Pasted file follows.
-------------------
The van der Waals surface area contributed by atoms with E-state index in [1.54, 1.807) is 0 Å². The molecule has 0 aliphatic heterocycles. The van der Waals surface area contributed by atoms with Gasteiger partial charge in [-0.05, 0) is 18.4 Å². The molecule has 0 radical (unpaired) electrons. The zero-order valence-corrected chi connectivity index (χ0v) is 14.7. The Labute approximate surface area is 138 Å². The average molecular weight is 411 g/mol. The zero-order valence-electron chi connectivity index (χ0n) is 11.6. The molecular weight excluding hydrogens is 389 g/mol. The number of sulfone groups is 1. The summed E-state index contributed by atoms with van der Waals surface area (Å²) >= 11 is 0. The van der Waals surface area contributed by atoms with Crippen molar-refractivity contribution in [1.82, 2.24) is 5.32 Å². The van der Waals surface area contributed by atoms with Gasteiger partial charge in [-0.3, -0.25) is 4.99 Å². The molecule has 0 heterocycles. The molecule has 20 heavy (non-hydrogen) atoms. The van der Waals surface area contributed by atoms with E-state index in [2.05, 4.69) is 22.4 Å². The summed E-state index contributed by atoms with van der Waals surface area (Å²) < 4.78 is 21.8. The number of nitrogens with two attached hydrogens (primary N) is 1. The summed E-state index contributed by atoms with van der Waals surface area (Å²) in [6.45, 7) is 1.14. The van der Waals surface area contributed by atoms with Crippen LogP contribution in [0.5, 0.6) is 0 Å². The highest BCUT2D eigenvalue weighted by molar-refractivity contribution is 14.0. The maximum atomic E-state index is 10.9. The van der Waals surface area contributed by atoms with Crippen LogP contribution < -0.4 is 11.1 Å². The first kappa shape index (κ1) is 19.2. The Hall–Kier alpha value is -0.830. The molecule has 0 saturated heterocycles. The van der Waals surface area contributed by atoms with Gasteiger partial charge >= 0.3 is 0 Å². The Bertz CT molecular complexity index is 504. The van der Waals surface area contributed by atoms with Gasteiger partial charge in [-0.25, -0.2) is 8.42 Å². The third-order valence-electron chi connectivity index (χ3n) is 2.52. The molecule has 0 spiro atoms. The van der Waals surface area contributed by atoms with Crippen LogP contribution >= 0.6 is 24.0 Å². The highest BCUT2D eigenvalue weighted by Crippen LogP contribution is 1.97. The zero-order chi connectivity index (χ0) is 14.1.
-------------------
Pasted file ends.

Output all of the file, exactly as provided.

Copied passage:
The van der Waals surface area contributed by atoms with E-state index in [1.54, 1.807) is 0 Å². The molecule has 0 aliphatic heterocycles. The van der Waals surface area contributed by atoms with Gasteiger partial charge in [-0.05, 0) is 18.4 Å². The molecule has 0 radical (unpaired) electrons. The zero-order valence-corrected chi connectivity index (χ0v) is 14.7. The Labute approximate surface area is 138 Å². The average molecular weight is 411 g/mol. The zero-order valence-electron chi connectivity index (χ0n) is 11.6. The molecular weight excluding hydrogens is 389 g/mol. The number of sulfone groups is 1. The summed E-state index contributed by atoms with van der Waals surface area (Å²) >= 11 is 0. The van der Waals surface area contributed by atoms with Crippen molar-refractivity contribution in [1.82, 2.24) is 5.32 Å². The van der Waals surface area contributed by atoms with Gasteiger partial charge in [-0.3, -0.25) is 4.99 Å². The molecule has 0 heterocycles. The molecule has 20 heavy (non-hydrogen) atoms. The van der Waals surface area contributed by atoms with E-state index in [2.05, 4.69) is 22.4 Å². The summed E-state index contributed by atoms with van der Waals surface area (Å²) < 4.78 is 21.8. The number of nitrogens with two attached hydrogens (primary N) is 1. The summed E-state index contributed by atoms with van der Waals surface area (Å²) in [6.45, 7) is 1.14. The van der Waals surface area contributed by atoms with Crippen LogP contribution in [0.5, 0.6) is 0 Å². The highest BCUT2D eigenvalue weighted by molar-refractivity contribution is 14.0. The maximum atomic E-state index is 10.9. The van der Waals surface area contributed by atoms with Crippen LogP contribution < -0.4 is 11.1 Å². The first kappa shape index (κ1) is 19.2. The Hall–Kier alpha value is -0.830. The molecule has 0 saturated heterocycles. The van der Waals surface area contributed by atoms with Gasteiger partial charge >= 0.3 is 0 Å². The Bertz CT molecular complexity index is 504. The van der Waals surface area contributed by atoms with Gasteiger partial charge in [-0.25, -0.2) is 8.42 Å². The third-order valence-electron chi connectivity index (χ3n) is 2.52. The molecule has 0 spiro atoms. The van der Waals surface area contributed by atoms with Crippen LogP contribution >= 0.6 is 24.0 Å². The highest BCUT2D eigenvalue weighted by Crippen LogP contribution is 1.97. The zero-order chi connectivity index (χ0) is 14.1.